I make some written offers on a signed contract with deposit cheque. It is a negotiating technique to get a quick response from vendors (and to indicate my bona fides).

Technically contract exchange is required for both parties to be secure, contract law is quite specific that verbal offers are binding if accepted.

Now I believe judicial and statute law doesn't apply that standard too stringently on Real Property transactions. I never make a verbal offer I wouldn't want accepted.

Lord save us from the US experience. I agree with Jeremy there. Making written offers for the sake of making written offers is foolish. People make offers in writing with a cheque because they are normally low balling. So in this market I've made precisely ONE written offer (with cheque at full asking price) -- it was rejected.

Paul Zag
Dreamspinner
Oz Film Biz is at
http://www.healey.com.au/~paulz
 
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Reply: 1.1.1.1.1.2.1.1
From: Jeremy Laws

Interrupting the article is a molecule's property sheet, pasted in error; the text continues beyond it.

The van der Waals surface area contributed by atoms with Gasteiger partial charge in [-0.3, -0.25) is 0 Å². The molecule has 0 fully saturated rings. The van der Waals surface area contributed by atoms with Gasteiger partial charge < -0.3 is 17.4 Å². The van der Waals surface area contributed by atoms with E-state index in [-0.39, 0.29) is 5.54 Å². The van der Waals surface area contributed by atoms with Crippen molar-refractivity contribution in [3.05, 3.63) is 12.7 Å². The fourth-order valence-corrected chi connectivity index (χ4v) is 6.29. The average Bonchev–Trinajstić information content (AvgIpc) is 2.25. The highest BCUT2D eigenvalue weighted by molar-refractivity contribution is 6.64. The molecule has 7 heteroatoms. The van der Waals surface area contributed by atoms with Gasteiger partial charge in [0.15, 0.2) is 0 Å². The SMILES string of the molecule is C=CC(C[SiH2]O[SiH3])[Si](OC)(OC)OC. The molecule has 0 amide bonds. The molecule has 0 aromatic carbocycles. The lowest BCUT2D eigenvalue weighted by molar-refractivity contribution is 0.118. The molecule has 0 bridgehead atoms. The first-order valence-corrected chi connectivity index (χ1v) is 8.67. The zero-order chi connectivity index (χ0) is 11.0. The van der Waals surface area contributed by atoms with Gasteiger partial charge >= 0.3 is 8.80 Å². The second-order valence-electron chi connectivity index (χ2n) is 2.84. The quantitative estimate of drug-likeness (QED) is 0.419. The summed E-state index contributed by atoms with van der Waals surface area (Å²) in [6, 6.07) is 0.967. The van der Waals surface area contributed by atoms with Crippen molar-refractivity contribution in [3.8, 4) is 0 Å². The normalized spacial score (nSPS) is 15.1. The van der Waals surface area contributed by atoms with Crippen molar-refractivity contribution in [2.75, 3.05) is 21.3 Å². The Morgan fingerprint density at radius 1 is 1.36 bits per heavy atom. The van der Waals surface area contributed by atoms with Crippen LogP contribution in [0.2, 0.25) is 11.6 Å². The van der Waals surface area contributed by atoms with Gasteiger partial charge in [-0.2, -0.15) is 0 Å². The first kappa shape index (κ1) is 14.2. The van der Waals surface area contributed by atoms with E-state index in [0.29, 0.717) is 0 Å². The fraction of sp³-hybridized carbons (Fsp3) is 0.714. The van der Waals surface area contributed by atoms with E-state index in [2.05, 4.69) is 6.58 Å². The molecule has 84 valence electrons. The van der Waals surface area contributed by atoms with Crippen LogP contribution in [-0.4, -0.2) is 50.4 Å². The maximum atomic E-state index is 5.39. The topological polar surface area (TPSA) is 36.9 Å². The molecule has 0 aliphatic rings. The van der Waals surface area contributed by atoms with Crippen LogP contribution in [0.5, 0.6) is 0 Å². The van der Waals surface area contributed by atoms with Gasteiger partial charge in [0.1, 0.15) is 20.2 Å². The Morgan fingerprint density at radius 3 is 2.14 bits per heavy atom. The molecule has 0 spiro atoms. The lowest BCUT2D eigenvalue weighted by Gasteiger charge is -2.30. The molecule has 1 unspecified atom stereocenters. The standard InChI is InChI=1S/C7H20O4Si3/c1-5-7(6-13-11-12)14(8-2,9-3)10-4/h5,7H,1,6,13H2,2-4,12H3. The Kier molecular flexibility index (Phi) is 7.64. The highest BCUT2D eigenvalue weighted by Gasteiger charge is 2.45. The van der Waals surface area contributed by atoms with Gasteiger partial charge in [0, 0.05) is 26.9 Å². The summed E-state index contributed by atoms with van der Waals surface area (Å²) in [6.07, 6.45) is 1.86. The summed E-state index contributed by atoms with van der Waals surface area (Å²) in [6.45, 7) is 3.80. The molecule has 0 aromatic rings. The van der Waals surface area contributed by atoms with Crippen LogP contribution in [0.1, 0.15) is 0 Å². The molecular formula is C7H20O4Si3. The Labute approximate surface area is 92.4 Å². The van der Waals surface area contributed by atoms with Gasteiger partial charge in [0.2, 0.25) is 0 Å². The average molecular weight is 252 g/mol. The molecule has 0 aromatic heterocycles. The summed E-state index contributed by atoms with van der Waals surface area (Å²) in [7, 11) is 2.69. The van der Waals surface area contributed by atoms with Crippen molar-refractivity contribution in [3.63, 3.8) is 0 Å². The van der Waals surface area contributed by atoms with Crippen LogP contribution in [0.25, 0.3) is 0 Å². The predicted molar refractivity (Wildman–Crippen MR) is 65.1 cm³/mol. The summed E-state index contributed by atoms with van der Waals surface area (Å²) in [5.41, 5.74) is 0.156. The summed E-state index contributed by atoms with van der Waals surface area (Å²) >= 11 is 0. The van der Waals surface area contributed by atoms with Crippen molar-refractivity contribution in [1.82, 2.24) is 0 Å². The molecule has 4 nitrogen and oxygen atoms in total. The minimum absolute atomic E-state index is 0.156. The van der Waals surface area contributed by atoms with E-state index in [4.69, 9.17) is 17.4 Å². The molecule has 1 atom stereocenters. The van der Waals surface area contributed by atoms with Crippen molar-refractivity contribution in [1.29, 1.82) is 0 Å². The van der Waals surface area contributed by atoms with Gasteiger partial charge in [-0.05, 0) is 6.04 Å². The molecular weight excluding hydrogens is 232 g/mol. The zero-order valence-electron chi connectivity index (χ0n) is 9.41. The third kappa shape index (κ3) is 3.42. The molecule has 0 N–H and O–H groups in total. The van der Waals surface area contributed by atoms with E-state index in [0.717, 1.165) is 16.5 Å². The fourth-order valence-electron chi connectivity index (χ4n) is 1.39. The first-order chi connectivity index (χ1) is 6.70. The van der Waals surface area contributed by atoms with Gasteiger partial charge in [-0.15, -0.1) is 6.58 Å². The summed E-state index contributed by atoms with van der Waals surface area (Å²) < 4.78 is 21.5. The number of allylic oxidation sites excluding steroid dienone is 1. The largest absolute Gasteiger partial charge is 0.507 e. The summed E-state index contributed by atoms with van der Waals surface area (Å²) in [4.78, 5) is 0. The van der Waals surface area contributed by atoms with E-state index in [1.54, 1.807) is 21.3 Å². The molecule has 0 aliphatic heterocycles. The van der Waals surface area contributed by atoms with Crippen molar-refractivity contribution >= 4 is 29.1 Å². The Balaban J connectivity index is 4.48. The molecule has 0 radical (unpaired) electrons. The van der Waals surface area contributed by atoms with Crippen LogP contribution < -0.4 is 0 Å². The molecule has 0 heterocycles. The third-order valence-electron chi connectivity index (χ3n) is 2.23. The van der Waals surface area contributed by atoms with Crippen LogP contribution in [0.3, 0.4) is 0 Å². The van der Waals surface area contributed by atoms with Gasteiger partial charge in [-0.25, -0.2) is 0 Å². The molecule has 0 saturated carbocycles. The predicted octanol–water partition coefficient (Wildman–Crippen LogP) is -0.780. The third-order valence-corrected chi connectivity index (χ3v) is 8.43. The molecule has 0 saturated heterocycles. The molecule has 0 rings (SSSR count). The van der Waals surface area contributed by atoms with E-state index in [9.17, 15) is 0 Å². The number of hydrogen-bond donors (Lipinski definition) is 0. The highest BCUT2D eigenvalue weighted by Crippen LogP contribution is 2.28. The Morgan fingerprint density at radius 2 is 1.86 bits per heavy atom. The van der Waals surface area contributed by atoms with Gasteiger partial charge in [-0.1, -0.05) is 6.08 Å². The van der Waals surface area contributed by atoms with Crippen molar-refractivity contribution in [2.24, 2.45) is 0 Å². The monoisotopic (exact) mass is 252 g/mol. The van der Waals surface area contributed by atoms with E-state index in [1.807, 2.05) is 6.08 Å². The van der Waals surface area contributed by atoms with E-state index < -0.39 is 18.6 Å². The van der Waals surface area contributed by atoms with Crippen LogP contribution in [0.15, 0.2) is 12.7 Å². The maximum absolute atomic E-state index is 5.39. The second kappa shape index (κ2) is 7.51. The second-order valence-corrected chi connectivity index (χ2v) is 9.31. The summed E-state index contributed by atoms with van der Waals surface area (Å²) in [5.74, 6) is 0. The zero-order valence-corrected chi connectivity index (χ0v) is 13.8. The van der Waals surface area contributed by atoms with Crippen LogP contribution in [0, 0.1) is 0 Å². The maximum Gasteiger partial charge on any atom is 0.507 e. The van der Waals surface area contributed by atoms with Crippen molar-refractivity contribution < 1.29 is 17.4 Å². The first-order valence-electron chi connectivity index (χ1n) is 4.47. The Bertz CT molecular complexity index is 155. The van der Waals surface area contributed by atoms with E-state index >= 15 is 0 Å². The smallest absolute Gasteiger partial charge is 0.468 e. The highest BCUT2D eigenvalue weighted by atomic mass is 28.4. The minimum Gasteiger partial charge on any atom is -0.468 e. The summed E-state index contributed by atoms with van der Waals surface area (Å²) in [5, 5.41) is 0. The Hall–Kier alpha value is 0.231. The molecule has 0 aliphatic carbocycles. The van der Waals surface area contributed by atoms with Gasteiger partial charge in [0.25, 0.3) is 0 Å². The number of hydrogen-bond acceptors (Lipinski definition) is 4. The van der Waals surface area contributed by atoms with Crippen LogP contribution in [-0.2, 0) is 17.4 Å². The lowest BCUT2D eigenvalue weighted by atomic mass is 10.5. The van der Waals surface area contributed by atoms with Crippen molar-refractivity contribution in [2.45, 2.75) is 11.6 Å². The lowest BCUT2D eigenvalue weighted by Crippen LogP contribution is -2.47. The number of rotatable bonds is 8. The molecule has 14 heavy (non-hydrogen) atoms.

The point is that written offers get VERY VERY complicated. If you cant negotiate without one then your technique sux and you are an idiot. Get the spelling checked by someone else if thats the case;) I just signed off on a standard Californian offer document, and reading what you have written _almost_ makes me mad! I circumvented wasting a few rolls of fax paper by telling (illegally) my realtor to sign for me, but 9 pages of telephone book print per offer, to make a totally non binding agreement - agreeing to nothing is just plain silly! In 15 years time you guys might hopefully realise how painful they are! You would be amazed if you saw this wonderful example of quasi legal ese!
 
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Reply: 1.1.1.1.1.2.1.1.1
From: Jeremy Laws


Written offers Sly Dog, are a very slippery slope. If you want to have a very complicated sale/buy process then written offers are great. I wasn't talking of the US legal system, but their ridiculous offer documents. I have issues with their legal system too, but the offer stuff is simply crazy. I didn't answer your question, because it was irrelevant. Why make a written offer if you yourself said it makes no difference. Is your garden all concrete? What do you have against trees? If you have been buying/selling RE for three decades you won't have to worry about complicated offer docs, the next generation will have them forced upon them. BTW doesn't a cheque mean you are a little serious! I would have thought so.

Think of the fun you and I could have if you were buying a property from me. I would reply with a written counter, with a few MORE conditions, and so on and so forth. Keep you writing for years!